Easy Off Canvas Menu

Easy Off Canvas Menu

Oct 19, 2014

More and more the distinction between native app and web app are blurring. One of the design techniques that came into being from native apps is the off canvas menu. This technique has made its way over to web apps. But for whatever reason, it is somewhat confusing to understand to the front end developer. We are used to seeing and interacting with things that we can see on the screen at that time. In this tutorial I hope to give you a good base on how to create an off canvas menu and how to animated it using CSS and jQuery.

In order to create an off canvas menu, we have to understand how it is working beyond the viewport, or what you see in your browser window. Here is an animation on what is happening behind the scenes.

Off Canavas Menu Animated Example

The Markup

We need to get our markup just right in order to do this correctly.

<div class="site-wrapper">
  <div class="site-canvas">
    <div class="side-nav"></div>
    <div class="page-content">
      <a href="#" class="toggle-nav"><span></span></a>
    </div>
  </div>
</div>

In this markup we have a couple of elements. The .site-wrapper contains everything and will effectually be our viewport. The .site-canvas will be the active viewport of the content, and will be animated to show the navigation. The .side-nav will of course be our menu that will be off the canvas. The .page-content will be the normal page’s content. We will also have a hamburger menu to activate the menu sliding out (for the record, I hate the term hamburger menu).

The CSS

We need to prep our site to handle 100% height objects. This is simply handled by:

html, body {
  height: 100%;
}

We will also be using LESS. I have included a few LESS mixins to handle vendor prefixes. If you don’t know LESS you can look at the demo’s compiled CSS to see what is going on. The mixins we are using are:

// Transition Mixin
.transition (@prop: all, @time: 0.2s, @ease: linear) {
  -webkit-transition: @prop @time @ease;
          transition: @prop @time @ease;
}

// Translate
.translate(@x: 0; @y: 0) {
  -webkit-transform: translate(@x, @y);
      -ms-transform: translate(@x, @y);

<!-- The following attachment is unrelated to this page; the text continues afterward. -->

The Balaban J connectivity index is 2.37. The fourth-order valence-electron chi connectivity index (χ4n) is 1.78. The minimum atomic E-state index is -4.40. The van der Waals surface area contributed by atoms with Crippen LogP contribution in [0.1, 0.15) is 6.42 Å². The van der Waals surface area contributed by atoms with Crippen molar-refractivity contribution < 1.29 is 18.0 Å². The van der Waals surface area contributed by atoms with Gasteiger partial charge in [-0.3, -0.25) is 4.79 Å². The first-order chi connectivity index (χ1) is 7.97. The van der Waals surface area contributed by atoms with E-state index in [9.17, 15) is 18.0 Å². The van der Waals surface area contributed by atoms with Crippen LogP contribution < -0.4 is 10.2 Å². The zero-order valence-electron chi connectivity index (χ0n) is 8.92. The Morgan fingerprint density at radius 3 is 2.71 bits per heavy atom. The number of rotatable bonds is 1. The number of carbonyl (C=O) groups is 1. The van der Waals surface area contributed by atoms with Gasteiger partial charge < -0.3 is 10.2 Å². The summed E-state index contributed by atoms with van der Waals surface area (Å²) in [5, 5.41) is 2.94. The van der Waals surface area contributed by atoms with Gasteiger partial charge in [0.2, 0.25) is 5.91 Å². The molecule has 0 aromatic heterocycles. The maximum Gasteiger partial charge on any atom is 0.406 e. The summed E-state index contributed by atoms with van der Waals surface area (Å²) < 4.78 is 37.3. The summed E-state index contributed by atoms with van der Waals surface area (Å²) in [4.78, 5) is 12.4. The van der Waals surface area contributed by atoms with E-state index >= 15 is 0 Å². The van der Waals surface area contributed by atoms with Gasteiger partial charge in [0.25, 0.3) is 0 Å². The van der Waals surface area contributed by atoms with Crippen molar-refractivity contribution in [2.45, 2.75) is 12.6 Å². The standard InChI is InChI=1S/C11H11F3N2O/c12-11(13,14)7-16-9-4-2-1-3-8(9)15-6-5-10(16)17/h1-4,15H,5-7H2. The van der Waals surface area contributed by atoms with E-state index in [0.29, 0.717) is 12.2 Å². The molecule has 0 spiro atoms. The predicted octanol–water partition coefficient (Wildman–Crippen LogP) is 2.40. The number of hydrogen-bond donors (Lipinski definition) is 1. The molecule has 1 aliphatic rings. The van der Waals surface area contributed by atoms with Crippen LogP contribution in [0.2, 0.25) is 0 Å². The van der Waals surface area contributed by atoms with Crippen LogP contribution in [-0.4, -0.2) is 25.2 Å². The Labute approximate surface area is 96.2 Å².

transform: translate(@x, @y);
}

// Rotate
.rotate(@degrees) {
  -webkit-transform: rotate(@degrees);
      -ms-transform: rotate(@degrees);
          transform: rotate(@degrees);
}

First we must style the .site-wrapper. We set it to position relative to prepare content’s position, set the height to 100%, and set the overflow to hidden so nothing leaks.

.site-wrapper {
  position: relative;
  overflow: hidden;
  height: 100%;
}

Next we style .site-canvas. We set the width and height to 100%, set the position to relative as well, and call a transition mixin using the default mixin values.

.site-canvas {
  width: 100%;
  height: 100%;
  position: relative;
  .transition();
}

The .side-nav is set to a width of 280px and positioned at -280px which makes it sit just off screen to the left.

.side-nav {
  background: #333;
  width: 280px;
  height: 100%;
  position: absolute;
  top: 0;
  left: -280px;
}

The .page-content is it’s own little container. Set to 100& height and width and the overflow-y set to auto. This makes anything contained in it scroll as it would normally.

.page-content {
  height: 100%;
  width: 100%;
  overflow-y: auto;
  .transition();
  padding: 20px;
}

The .toggle-menu we are going to be using is made of all CSS so we can animated it into a X when the menu is open. This gives the user context as to what to click when the menu is open. The styling of this is beyond the scope of this tutorial, but take a minute to see what is going on here.

.toggle-nav {
  display: block;
  width: 25px;
  position: relative;
  padding: 7px 0;
  .transition();

  span {
    &, &:before, &:after {
      cursor: pointer;
      border-radius: 1px;
      height: 4px;
      width: 25px;
      background: #333;
      position: absolute;
      display: block;
      content: '';
      .transition();
    }

    &:before, &:after {
      .rotate(0);
    }

    &:before {
      top: -7px;
    }

    &:after {
      bottom: -7px;
    }
  }
}

The Javascript

Even though we will be using jQuery to do the off canvas menu, I should note that we are not using it for animation. We are using CSS to animate and only using jQuery to trigger the animation.

var $wrapper = $('.site-wrapper'),
    $openClass = 'show-nav';

$('.toggle-nav').on('click', function() {
  if ($wrapper.hasClass($openClass)) {
    $wrapper.removeClass($openClass);
  } else {
    $wrapper.addClass($openClass);
  }
  return false;
}); 

What we are doing here is when .toggle-nav is clicked it will toggle the class ‘show-nav’ on .site-wrapper. Pretty easy and basic.

The Animation

We actually are not doing any animation right now, so lets add that. Since everything depends on the class .show-nav we need to use that in our CSS.

.site-wrapper {  
  &.show-nav {
    .site-canvas {
      .translate(280px, 0);
    }
  }
}

If you run that you should now have a nicely animated off canvas menu. The only step now is to animate the .toggle menu into position. We still need to use the class .show-nav because that is our state class to base the animation off of.

.site-wrapper {  
  &.show-nav {    
    .toggle-nav {
      span {
        background-color: transparent;

        &:before, &:after {
         top: 0;
        }

        &:before {
          .rotate(-45deg);
        }

        &:after {
          .rotate(45deg);
        }
      }
    }
  }
}

Demo

See the Pen mGuBd by Christopher Bishop (@cibgraphics) on CodePen.


comments powered by Disqus